Vol. 12, No. 2,856W - The American Reporter - March 18, 2006


Hominy & Hash
A WIND FROM THE NORTH

by Constance Daley
American Reporter Correspondent
St. Simons Island, Ga.

ST. SIMONS ISLAND, Ga. -- When I hear the weatherman's voiceover, commenting on the oranges, blues, yellows and greens sweeping across a map of the United States, I stay focused on the Georgia coast, just above where it curves into the peninsula that is Florida. If I hear the words "a wind from the North ..." I pull my sweater closer around me and shudder a little.

There was a time, and it would have been in February then, too, that hearing "a wind from the South ..." would have me open the windows for a long-awaited balmy breeze. Oh, winter wouldn't be over for a little while just yet, but a wind from the South would tell us Spring would indeed follow. There had been weeks of rock candy ice under our feet and, frankly, we were losing faith.

One more "wind from the North" announcement will change our whole attitude about choosing southern living. We took pride in putting scarves and mittens in dead storage when we came, only brought out for that occasional trip to the North. And, we took delight in seeing the front page of the New York Times picturing cross-country skiers in Central Park.

Today on "Good Morning America," Charlie Gibson and Diane Sawyer made snow angels in front of the ABC Studios. They flopped straight down on their backs and spread arms and legs until they each formed a perfect angels with feathery wings. Charlie and Diane had the delight of children in their smiles.

In Georgia, we have the cold mornings with no delight and few smiles. The tourists continue their plans and play golf in 33 degree weather because they paid handsomely in advance. Of course that's no worse than going skiing when a wind from the South ruins the slopes.

What we have, North or South, are the winds of chance. I dress for the weather and, chances are, it will change. I leave the windows open on a sunny day and chances are, it will rain. And, the chance that a snowfall can be called a blizzard, depends on the wind and how hard it's blowing.

This morning, standing on the scene in Washington, a reporter faced the camera, microphone in his cold hand explaining a storm vs. a blizzard, offering the worst of it as where to put the snow when it stops falling. His thick, dark, hair was capped (not flaked) with snow before he finished his 90-second report on conditions in our nation's capital.

Is it possible those struggling with the downfall would envy me my cloudy, 50 degree day? It is gloomy; I'm chilled to the bone and the forecast is "a wind from the North." How far south do I have to go before I find the winds from the South start out and those coming from the North can't reach me?

Am I looking for the perfect climate? Yes, I am. Wherever can it be? Some have said San Diego. The mountains are cool and crisp for family camping and you can swim down at sea level -- albeit in very cold water.

Some have suggested Australia as having perfect climate and I listened up as a food server at Outback Restaurant, having traveled twice around the world with the U. S. Navy, said "Australia." That had occurred to me when I noticed Australians make up a very small percentage of emigres to the United States.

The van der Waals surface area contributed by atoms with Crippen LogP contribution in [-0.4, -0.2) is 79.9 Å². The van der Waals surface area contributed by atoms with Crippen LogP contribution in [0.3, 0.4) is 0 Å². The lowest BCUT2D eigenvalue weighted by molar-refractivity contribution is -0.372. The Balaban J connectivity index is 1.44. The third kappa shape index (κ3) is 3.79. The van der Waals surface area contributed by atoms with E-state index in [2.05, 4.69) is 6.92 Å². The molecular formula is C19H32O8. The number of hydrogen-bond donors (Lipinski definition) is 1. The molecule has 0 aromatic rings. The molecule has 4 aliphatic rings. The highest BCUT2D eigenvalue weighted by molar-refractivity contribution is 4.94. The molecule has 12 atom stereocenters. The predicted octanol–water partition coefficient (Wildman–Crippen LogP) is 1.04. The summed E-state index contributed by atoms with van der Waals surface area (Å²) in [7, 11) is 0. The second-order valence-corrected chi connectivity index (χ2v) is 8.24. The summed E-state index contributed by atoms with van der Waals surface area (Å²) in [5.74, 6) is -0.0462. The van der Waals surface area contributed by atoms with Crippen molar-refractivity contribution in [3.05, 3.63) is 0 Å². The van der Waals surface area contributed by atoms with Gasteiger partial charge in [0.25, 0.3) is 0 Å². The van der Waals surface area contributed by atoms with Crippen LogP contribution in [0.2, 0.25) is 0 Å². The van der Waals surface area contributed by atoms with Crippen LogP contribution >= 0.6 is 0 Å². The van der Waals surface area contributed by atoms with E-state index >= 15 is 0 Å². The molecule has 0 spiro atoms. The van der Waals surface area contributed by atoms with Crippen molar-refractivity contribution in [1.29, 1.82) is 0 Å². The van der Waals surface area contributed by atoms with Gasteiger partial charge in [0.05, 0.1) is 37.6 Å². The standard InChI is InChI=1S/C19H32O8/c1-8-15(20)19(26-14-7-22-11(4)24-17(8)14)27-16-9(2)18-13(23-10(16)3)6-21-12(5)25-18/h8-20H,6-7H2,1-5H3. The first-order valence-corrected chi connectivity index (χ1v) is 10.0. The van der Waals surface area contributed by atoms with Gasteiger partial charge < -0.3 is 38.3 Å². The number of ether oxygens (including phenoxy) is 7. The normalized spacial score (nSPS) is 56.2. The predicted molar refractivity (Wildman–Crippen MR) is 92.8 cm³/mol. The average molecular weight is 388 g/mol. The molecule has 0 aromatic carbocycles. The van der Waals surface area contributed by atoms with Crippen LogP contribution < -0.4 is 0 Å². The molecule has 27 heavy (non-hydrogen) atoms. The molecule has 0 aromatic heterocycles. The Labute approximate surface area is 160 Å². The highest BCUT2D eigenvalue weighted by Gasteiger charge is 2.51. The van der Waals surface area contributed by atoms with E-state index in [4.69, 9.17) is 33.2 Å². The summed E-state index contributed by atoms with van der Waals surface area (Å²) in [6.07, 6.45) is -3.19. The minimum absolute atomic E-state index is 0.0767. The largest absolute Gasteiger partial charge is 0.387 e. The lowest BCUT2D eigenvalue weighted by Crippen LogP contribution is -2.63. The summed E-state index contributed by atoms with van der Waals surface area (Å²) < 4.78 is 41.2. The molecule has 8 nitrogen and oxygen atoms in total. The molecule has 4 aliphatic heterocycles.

John mentioned when is was cold in Australia it was sunny and crisp and when it was warm, it was clear and you could hear the birds chirping.

"What about the fires," my husband asked. "What about the earthquakes in California," I countered. The waiter, John, said his idea of perfect weather was overcast, about 50 degrees, cold enough for a sweater, cold enough to light the fireplace, cold enough to feel it to the bone...

"Like today," I interjected. "Well, yes. But it won't last much longer, unfortunately."

Everyone talks about the weather and no one does anything about it - nor can we. We are victims of what happens wherever we hang out hats.

I am here in the Golden Isles of Georgia and here I must acclimate. I must accept the seasons as they come, as different as they are year to year.

It's not only here that weather is not all it's cracked up to be. As the storm clouds continue to gather Washington to New York, as snow continues to fall, we're advised this storm will be called "The Blizzard of '03."

But, notice, it's almost March. It will come in like the proverbial lion and go out like the soft lamb. That knowledge has kept me coping with my feeling of the seasons for decades. If anything at all happens in March, we can take it. April is in sight.

Well, so it is. But my question remains. Is this it? Have I reached the place of my final resting? Are there no more days of boxing books, packing pictures, protecting plates and breakables? I mean, really, is this all there is? A trip here and a trip there, always home to the final resting place?

I'm beginning to sound like Steinbeck's "The Winter of our Discontent." It has been that, weatherwise. But, otherwise, where I hang my hat is where I am at home. In this case, the golden isles of Georgia.

Is there anyone who can escape the smell of rubber boots dripping in the outer hall along with the soaking wet mittens and caps? No. Do they want to go back to the person who left them there? Hardly.

At least, not me.

Copyright 2006 Joe Shea The American Reporter. All Rights Reserved.

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